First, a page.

This also carries over to their own “custom” apothecaries and local concoctions guaranteed to “cure” whatever ails you.
These elixirs can be quite elaborate, interesting, and flavorful.
They are made with white rum that’s been infused with herbs, spices, seeds, fruits and flowers, roots and so forth…most from ancient recipes passed down through generations.
They have “elixirs” for just about anything…including curing the common cold. Or maybe guava leaf punch for a bad stomach. Another is an aphrodisiac, another is an “organic” solution to ED in a rum bottle. We’re thinking the Rolaids people have some serious competition coming if they can put these concoctions into tablets.
Here’s the gist of what makes this island culturally unique: an indigenous Carib tribe has legislatively carved out territory, owns/maintains that area and the islands language is a mix of English, French Creole, and dialects within. Those language patterns have been passed down for generations, as have their customs and belief.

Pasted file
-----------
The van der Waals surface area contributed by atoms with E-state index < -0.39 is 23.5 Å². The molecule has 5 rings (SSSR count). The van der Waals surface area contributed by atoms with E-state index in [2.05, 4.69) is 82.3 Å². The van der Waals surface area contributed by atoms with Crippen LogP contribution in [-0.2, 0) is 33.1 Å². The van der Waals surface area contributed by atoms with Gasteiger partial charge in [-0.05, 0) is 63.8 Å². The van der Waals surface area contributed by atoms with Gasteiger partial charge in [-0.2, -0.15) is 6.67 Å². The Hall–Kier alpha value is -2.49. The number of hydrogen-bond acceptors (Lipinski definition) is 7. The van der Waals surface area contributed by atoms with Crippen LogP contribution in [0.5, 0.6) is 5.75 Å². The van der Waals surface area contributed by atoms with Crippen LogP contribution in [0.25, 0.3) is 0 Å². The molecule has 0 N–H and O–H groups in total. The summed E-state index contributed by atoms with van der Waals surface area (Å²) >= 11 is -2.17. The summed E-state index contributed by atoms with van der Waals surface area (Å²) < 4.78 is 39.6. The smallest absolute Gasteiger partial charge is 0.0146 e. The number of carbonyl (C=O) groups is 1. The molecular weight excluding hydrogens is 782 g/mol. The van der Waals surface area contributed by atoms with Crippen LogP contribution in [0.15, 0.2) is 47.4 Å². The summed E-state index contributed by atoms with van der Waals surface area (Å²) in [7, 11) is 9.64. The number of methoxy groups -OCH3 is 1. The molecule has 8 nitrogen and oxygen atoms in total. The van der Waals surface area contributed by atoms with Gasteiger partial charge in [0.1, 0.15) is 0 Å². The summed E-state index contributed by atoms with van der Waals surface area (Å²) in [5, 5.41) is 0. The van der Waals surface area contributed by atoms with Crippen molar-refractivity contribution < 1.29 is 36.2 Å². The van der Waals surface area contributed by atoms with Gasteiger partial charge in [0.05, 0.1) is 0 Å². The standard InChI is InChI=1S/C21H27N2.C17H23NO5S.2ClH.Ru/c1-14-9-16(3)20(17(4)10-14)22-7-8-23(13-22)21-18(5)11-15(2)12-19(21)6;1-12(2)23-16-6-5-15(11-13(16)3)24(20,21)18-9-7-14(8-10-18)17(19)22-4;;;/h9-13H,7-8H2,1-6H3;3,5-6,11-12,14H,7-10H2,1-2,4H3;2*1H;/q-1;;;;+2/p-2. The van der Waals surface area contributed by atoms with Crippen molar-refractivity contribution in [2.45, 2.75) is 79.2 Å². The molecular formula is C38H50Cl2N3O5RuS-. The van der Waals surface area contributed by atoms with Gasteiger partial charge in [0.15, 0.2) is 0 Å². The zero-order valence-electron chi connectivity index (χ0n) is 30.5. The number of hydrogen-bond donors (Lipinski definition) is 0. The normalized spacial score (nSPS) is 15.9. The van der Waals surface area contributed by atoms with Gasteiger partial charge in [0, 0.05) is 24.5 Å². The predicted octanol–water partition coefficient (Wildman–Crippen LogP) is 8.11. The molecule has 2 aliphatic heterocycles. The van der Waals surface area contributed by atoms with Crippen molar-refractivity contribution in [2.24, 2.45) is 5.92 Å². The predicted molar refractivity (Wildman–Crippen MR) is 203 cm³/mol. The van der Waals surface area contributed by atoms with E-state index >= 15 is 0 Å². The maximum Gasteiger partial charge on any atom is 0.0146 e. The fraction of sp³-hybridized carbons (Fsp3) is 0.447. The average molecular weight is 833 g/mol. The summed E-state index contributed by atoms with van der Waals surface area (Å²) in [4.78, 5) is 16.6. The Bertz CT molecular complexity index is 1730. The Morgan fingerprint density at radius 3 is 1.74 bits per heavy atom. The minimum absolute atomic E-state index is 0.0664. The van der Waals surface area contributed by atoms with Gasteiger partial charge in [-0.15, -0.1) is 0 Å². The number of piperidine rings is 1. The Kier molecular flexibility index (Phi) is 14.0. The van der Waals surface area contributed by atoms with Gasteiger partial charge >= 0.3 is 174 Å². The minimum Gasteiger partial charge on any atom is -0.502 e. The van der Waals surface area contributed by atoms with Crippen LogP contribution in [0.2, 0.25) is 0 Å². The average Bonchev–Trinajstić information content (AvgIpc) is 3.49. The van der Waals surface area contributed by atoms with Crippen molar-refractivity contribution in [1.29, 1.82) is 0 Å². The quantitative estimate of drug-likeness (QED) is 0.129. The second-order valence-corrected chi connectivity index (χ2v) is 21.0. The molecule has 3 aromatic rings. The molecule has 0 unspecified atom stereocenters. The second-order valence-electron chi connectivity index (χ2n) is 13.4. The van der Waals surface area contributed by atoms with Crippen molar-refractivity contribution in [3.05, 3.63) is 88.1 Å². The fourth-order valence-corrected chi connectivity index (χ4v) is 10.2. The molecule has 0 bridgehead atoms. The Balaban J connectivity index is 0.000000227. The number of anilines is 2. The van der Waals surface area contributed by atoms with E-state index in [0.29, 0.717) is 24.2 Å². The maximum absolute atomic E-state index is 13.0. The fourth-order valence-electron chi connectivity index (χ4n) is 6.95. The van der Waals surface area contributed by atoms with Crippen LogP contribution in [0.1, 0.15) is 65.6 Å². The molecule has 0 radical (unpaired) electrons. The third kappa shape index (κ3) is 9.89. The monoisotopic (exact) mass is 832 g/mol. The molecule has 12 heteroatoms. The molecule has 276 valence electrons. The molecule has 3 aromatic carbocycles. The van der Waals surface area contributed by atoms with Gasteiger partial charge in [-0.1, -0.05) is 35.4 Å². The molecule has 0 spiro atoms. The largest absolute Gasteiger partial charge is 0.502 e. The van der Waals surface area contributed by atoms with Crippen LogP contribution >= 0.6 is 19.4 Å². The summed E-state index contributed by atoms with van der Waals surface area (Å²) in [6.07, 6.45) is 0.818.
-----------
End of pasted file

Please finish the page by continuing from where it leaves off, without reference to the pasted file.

The islands residents outside of the territory are primarily local decedents. They have their own styles of apothecaries, which have elixirs with centuries old recipes. Hmm, maybe, just maybe one of those secret sauces captured the fountain of youth.
All of which will wrap into a fascinating adventure for you!
First, rimming the island is the Atlantic to the east and Caribbean to the west. Quite frankly, the waters on Atlantic side are a bit more challenging. Be cautious of undertows and strong currents on the east side. Unlike other Caribbean islands, Dominica has a few spots on the Atlantic side where people surf.
The exact opposite on the west. With a few dozen beach options, the waters are calm, clear and perfect for a range of water sports activities, beaching and swimming. We’ll guide you to a few of our favorites.